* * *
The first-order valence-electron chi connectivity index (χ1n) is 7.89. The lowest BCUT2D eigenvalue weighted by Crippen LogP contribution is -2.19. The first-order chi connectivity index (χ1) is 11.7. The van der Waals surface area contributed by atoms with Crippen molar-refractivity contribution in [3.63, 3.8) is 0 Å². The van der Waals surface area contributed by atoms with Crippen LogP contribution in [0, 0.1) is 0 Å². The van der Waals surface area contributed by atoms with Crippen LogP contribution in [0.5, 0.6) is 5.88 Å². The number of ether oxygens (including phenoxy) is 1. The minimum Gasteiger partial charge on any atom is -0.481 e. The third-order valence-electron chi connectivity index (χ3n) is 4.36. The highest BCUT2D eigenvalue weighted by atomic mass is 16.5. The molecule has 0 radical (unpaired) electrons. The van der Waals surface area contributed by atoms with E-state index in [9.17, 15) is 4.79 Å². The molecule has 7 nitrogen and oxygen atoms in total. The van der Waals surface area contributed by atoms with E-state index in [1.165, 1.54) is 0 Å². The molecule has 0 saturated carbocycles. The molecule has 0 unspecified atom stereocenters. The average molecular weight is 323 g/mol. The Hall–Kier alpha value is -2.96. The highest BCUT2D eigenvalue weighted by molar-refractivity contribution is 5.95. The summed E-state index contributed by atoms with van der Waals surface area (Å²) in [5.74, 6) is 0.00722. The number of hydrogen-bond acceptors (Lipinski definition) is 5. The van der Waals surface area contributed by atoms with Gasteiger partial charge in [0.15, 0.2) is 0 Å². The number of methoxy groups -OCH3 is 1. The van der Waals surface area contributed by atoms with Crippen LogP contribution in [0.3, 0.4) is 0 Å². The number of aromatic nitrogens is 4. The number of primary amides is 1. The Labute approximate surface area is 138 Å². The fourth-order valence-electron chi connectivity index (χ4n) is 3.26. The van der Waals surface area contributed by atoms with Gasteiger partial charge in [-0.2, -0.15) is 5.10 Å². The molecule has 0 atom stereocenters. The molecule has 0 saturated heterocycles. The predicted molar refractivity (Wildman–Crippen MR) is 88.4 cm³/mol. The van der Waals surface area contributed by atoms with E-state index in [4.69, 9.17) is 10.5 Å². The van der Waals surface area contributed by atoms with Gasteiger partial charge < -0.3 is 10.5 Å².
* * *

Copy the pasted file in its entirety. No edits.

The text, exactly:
The first-order valence-electron chi connectivity index (χ1n) is 7.89. The lowest BCUT2D eigenvalue weighted by Crippen LogP contribution is -2.19. The first-order chi connectivity index (χ1) is 11.7. The van der Waals surface area contributed by atoms with Crippen molar-refractivity contribution in [3.63, 3.8) is 0 Å². The van der Waals surface area contributed by atoms with Crippen LogP contribution in [0, 0.1) is 0 Å². The van der Waals surface area contributed by atoms with Crippen LogP contribution in [0.5, 0.6) is 5.88 Å². The number of ether oxygens (including phenoxy) is 1. The minimum Gasteiger partial charge on any atom is -0.481 e. The third-order valence-electron chi connectivity index (χ3n) is 4.36. The highest BCUT2D eigenvalue weighted by atomic mass is 16.5. The molecule has 0 radical (unpaired) electrons. The van der Waals surface area contributed by atoms with E-state index in [9.17, 15) is 4.79 Å². The molecule has 7 nitrogen and oxygen atoms in total. The van der Waals surface area contributed by atoms with E-state index in [1.165, 1.54) is 0 Å². The molecule has 0 saturated carbocycles. The molecule has 0 unspecified atom stereocenters. The average molecular weight is 323 g/mol. The Hall–Kier alpha value is -2.96. The highest BCUT2D eigenvalue weighted by molar-refractivity contribution is 5.95. The summed E-state index contributed by atoms with van der Waals surface area (Å²) in [5.74, 6) is 0.00722. The number of hydrogen-bond acceptors (Lipinski definition) is 5. The van der Waals surface area contributed by atoms with Gasteiger partial charge in [0.15, 0.2) is 0 Å². The number of methoxy groups -OCH3 is 1. The van der Waals surface area contributed by atoms with Crippen LogP contribution in [0.3, 0.4) is 0 Å². The number of aromatic nitrogens is 4. The number of primary amides is 1. The Labute approximate surface area is 138 Å². The fourth-order valence-electron chi connectivity index (χ4n) is 3.26. The van der Waals surface area contributed by atoms with Gasteiger partial charge in [-0.2, -0.15) is 5.10 Å². The molecule has 0 atom stereocenters. The molecule has 0 saturated heterocycles. The predicted molar refractivity (Wildman–Crippen MR) is 88.4 cm³/mol. The van der Waals surface area contributed by atoms with E-state index in [4.69, 9.17) is 10.5 Å². The van der Waals surface area contributed by atoms with Gasteiger partial charge < -0.3 is 10.5 Å².